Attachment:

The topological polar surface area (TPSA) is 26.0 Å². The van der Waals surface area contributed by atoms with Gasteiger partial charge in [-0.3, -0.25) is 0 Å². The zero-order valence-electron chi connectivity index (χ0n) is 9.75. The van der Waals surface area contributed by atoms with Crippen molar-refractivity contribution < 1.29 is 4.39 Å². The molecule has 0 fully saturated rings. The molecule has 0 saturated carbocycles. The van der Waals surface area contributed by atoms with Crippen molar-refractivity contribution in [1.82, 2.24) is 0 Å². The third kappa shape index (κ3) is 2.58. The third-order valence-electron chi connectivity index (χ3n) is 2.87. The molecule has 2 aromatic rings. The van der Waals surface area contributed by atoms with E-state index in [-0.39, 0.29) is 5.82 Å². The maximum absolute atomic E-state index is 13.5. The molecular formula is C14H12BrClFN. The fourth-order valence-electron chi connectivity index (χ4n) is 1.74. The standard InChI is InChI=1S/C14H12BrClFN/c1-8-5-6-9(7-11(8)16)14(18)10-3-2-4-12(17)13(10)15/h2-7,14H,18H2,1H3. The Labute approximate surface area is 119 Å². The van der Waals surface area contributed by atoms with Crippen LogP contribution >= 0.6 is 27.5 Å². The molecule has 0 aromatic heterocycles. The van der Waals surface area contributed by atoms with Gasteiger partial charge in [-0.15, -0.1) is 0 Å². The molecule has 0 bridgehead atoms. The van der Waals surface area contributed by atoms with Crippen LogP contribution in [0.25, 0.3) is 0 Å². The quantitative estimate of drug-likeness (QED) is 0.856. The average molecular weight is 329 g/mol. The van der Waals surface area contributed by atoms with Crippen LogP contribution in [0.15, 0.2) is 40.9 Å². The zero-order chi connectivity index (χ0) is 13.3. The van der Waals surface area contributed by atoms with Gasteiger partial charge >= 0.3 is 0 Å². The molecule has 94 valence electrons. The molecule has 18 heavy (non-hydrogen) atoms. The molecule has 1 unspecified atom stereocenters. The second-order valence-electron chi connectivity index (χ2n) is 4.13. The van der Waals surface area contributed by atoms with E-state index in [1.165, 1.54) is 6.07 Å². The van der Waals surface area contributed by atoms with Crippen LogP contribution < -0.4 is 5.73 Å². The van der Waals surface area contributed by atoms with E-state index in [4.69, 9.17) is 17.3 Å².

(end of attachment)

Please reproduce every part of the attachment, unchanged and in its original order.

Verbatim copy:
The topological polar surface area (TPSA) is 26.0 Å². The van der Waals surface area contributed by atoms with Gasteiger partial charge in [-0.3, -0.25) is 0 Å². The zero-order valence-electron chi connectivity index (χ0n) is 9.75. The van der Waals surface area contributed by atoms with Crippen molar-refractivity contribution < 1.29 is 4.39 Å². The molecule has 0 fully saturated rings. The molecule has 0 saturated carbocycles. The van der Waals surface area contributed by atoms with Crippen molar-refractivity contribution in [1.82, 2.24) is 0 Å². The third kappa shape index (κ3) is 2.58. The third-order valence-electron chi connectivity index (χ3n) is 2.87. The molecule has 2 aromatic rings. The van der Waals surface area contributed by atoms with E-state index in [-0.39, 0.29) is 5.82 Å². The maximum absolute atomic E-state index is 13.5. The molecular formula is C14H12BrClFN. The fourth-order valence-electron chi connectivity index (χ4n) is 1.74. The standard InChI is InChI=1S/C14H12BrClFN/c1-8-5-6-9(7-11(8)16)14(18)10-3-2-4-12(17)13(10)15/h2-7,14H,18H2,1H3. The Labute approximate surface area is 119 Å². The van der Waals surface area contributed by atoms with Crippen LogP contribution >= 0.6 is 27.5 Å². The molecule has 0 aromatic heterocycles. The van der Waals surface area contributed by atoms with Gasteiger partial charge in [-0.15, -0.1) is 0 Å². The molecule has 0 bridgehead atoms. The van der Waals surface area contributed by atoms with Crippen LogP contribution in [0.25, 0.3) is 0 Å². The quantitative estimate of drug-likeness (QED) is 0.856. The average molecular weight is 329 g/mol. The van der Waals surface area contributed by atoms with Crippen LogP contribution in [0.15, 0.2) is 40.9 Å². The zero-order chi connectivity index (χ0) is 13.3. The van der Waals surface area contributed by atoms with Gasteiger partial charge >= 0.3 is 0 Å². The molecule has 94 valence electrons. The molecule has 18 heavy (non-hydrogen) atoms. The molecule has 1 unspecified atom stereocenters. The second-order valence-electron chi connectivity index (χ2n) is 4.13. The van der Waals surface area contributed by atoms with E-state index in [1.165, 1.54) is 6.07 Å². The van der Waals surface area contributed by atoms with Crippen LogP contribution < -0.4 is 5.73 Å². The van der Waals surface area contributed by atoms with E-state index in [4.69, 9.17) is 17.3 Å².